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Trees for Weeds Straddie and Bay Islands

Home > Brisbane > Community Events | Environment | Free | Gardening
by Tony Dyer (subscribe)
I've made it to my life's goal - the old age pension. Now I write for fun. Hope you enjoy reading.
Trees for Weeds – now there’s a bargain
redlands, moreton bay, bay islands, indigiscapes, weeds, environment, free, garden

Come and enjoy the magic of watching obnoxious weeds transmute into magnificent plants. You can kiss your ugly weeds goodbye and watch them transform into beautiful native trees and have all this happen in five beautiful island locations. The Redlands City Council is holding its Weeds for Treesc elebrations on North Stradbroke, Coochiemudlo, Karragarra, Macleay and Russell Islands on Saturday 15 August, 2015 with the local Bushcare Groups.

Island residents can weed their gardens and collect the residue of their efforts into plastic shopping bags. Then, for each shopping bag of weeds brought along to the Bushcare Groups on the various islands, each bag of weeds can be swapped for a native plant; the swapping will continue for up to five local native plants per person. This is a serious effort to rid the Redlands of unruly, invasive weeds that threaten native wildlife and habitats.

Entry to all the events is FREE.

Doesn't matter which island you are on, on the day you'll be able to drop your weeds and collect your trees. So, on Saturday 15 August 2015 the five locations to be open from 8.30am until 10.30am are:
North Stradbroke Island (Point Lookout Bushcare Nursery, East Coast Rd, Point Lookout);
Coochiemudlo Island Jetty;
Macleay Island Progress Hall (2 Russell Terrace);
Karragarra Island Foreshore Park (The Esplanade); and
Russell Island Public Pool Carpark (High Street).

Bushcarers are going to be at each location, ready, willing and able to give all the necessary advice on identifying and removing weeds from local gardens and replacing those bags of weeds with suitable native trees.

Trees for Weeds Day is all about education and helping you to create a garden supportive of local flora and removing detrimental weeds permanently from the scene. Make sure you talk with the Bushcarers about your garden's plants especially if you suspect they are weeds – for the best opportunity to identify any suspects bring along a plant cutting or photo.

It's a known fact some common garden plants are actually extremely invasive and prolific weeds and, when they escape the garden into the surrounding bushland, they often prevail over the native habitat. By removing as many weeds as possible and replacing them with easy to keep native plants you'll be doing the environment and yourself a huge favour.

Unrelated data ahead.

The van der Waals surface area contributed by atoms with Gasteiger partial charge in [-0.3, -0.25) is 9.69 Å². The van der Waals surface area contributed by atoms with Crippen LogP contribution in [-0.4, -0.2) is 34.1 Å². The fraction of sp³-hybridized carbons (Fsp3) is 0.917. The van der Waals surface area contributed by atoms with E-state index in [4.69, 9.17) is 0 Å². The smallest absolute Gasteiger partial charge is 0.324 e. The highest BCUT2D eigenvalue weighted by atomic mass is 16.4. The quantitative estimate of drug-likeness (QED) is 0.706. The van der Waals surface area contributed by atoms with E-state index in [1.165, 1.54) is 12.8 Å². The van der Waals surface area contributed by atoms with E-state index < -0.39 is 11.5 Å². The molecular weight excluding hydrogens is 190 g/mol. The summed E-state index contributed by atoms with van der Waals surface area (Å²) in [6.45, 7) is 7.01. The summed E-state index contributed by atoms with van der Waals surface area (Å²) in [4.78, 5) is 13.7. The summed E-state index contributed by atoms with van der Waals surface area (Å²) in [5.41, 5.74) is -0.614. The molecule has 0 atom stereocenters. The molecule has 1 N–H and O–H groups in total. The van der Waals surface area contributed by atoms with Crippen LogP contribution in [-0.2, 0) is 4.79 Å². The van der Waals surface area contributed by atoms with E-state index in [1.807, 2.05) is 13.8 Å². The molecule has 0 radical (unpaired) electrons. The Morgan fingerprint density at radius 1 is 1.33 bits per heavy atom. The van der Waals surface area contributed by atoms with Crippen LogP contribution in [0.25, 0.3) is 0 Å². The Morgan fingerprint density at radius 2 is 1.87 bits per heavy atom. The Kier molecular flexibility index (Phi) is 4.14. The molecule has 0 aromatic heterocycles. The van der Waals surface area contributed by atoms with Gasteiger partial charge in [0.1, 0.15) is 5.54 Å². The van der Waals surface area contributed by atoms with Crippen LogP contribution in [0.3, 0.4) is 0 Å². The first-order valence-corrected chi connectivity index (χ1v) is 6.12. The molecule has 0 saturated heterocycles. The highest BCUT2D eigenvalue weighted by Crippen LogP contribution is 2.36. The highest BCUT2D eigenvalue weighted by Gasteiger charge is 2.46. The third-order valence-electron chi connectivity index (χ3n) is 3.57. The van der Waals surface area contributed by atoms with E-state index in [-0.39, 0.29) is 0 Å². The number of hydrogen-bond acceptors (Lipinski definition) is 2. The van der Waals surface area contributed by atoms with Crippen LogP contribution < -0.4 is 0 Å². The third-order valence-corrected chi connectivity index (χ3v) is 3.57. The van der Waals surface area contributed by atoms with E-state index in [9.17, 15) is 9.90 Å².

Your shopping bags can be filled with any weeds at all but the focus this year is on Mother of Millions and Mile a Minute.

Here's how you can identify them:

redlands, moreton bay, bay islands, indigiscapes, weeds, environment, free, garden
Mother-of-millions are native to Madagascar with five species naturalised in Queensland. It is well adapted to dry areas because of its succulent features. As the name suggests, one plant reproduces a new generation from masses of embryoids (plantlets) formed on the leaf edges. This makes them hard to eradicate and follow up controls are essential. Mother-of-millions are erect, smooth, fleshy succulent plants growing to a metre or more in height. All species form tall flower spikes in winter with clusters of bell-shaped flowers. Each species has a distinctive leaf shape, but all produce small plantlets along the edges of the leaves. These plantlets drop readily, develop roots and establish quickly to form a new colony.

redlands, moreton bay, bay islands, indigiscapes, weeds, environment, free, garden
Mile-a-minute (or Coastal Morning Glory) is capable of very rapid growth. It is becoming common in coastal areas, where it smothers other vegetation, particularly along river banks. With a twining growth habit, this species creeps along the ground in the absence of supporting structures. Significant infestations of this weed lead to reductions in biodiversity through the destruction of native vegetation. This, in turn, leads to the displacement of certain native animals due to habitat destruction. Mile-a-minute can be distinguished from similar species by the deeply divided leaves with 5 to 7 lobes. Its funnel-shaped flowers are lavender in colour, with a deeper coloured throat. Coastal morning glory displays vigorous growth and develops into a thick, covering mat of vegetation, sometimes climbing 4 to 5 metres into the canopy.

For more information on this extraordinary way to improve your island paradise and help eradicate the weeds impacting on your garden and the Islands' environments contact Indigiscapes on 3824 8611 or visit
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Why? Watching evil weeds turn into beautiful native trees is something you should not miss.
When: Saturday 15 August 2015 at all five locations from 8.30am until 10.30am
Phone: 3824 8611
Where: North Stradbroke, Coochiemudlo, Karragarra, Macleay and Russell Islands
Cost: FREE
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